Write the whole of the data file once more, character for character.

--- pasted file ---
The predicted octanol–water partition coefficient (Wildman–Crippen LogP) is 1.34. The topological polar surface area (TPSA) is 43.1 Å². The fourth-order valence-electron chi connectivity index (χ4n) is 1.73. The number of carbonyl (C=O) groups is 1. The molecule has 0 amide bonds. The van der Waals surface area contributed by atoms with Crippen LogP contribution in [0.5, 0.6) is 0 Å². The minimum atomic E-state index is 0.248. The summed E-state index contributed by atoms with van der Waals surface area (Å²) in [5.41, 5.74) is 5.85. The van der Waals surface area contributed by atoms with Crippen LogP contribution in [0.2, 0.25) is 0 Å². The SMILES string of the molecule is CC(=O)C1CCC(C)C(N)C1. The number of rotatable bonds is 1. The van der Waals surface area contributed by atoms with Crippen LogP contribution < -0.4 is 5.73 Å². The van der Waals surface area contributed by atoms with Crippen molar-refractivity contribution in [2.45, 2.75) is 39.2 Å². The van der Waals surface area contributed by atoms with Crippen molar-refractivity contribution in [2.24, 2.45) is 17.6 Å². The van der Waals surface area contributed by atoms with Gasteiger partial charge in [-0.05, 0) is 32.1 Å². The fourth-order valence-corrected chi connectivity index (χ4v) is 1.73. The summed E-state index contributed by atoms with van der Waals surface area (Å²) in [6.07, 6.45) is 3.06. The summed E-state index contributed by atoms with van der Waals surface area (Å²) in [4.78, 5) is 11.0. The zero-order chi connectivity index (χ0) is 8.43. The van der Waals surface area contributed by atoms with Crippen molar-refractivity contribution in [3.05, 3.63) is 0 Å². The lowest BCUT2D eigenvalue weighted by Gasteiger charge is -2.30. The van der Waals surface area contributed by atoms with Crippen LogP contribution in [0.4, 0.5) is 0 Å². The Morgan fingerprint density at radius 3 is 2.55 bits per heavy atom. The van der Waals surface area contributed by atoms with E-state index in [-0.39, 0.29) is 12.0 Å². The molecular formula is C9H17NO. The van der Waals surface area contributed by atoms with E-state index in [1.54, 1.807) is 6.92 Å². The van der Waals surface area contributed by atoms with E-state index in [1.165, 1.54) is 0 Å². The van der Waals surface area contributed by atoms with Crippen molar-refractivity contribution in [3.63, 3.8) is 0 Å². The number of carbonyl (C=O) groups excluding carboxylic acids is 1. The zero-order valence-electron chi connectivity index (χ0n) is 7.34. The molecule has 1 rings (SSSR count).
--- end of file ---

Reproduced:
The predicted octanol–water partition coefficient (Wildman–Crippen LogP) is 1.34. The topological polar surface area (TPSA) is 43.1 Å². The fourth-order valence-electron chi connectivity index (χ4n) is 1.73. The number of carbonyl (C=O) groups is 1. The molecule has 0 amide bonds. The van der Waals surface area contributed by atoms with Crippen LogP contribution in [0.5, 0.6) is 0 Å². The minimum atomic E-state index is 0.248. The summed E-state index contributed by atoms with van der Waals surface area (Å²) in [5.41, 5.74) is 5.85. The van der Waals surface area contributed by atoms with Crippen LogP contribution in [0.2, 0.25) is 0 Å². The SMILES string of the molecule is CC(=O)C1CCC(C)C(N)C1. The number of rotatable bonds is 1. The van der Waals surface area contributed by atoms with Crippen LogP contribution < -0.4 is 5.73 Å². The van der Waals surface area contributed by atoms with Crippen molar-refractivity contribution in [2.45, 2.75) is 39.2 Å². The van der Waals surface area contributed by atoms with Crippen molar-refractivity contribution in [2.24, 2.45) is 17.6 Å². The van der Waals surface area contributed by atoms with Gasteiger partial charge in [-0.05, 0) is 32.1 Å². The fourth-order valence-corrected chi connectivity index (χ4v) is 1.73. The summed E-state index contributed by atoms with van der Waals surface area (Å²) in [6.07, 6.45) is 3.06. The summed E-state index contributed by atoms with van der Waals surface area (Å²) in [4.78, 5) is 11.0. The zero-order chi connectivity index (χ0) is 8.43. The van der Waals surface area contributed by atoms with Crippen molar-refractivity contribution in [3.05, 3.63) is 0 Å². The lowest BCUT2D eigenvalue weighted by Gasteiger charge is -2.30. The van der Waals surface area contributed by atoms with Crippen LogP contribution in [0.4, 0.5) is 0 Å². The Morgan fingerprint density at radius 3 is 2.55 bits per heavy atom. The van der Waals surface area contributed by atoms with E-state index in [-0.39, 0.29) is 12.0 Å². The molecular formula is C9H17NO. The van der Waals surface area contributed by atoms with E-state index in [1.54, 1.807) is 6.92 Å². The van der Waals surface area contributed by atoms with E-state index in [1.165, 1.54) is 0 Å². The van der Waals surface area contributed by atoms with Crippen molar-refractivity contribution in [3.63, 3.8) is 0 Å². The number of carbonyl (C=O) groups excluding carboxylic acids is 1. The zero-order valence-electron chi connectivity index (χ0n) is 7.34. The molecule has 1 rings (SSSR count).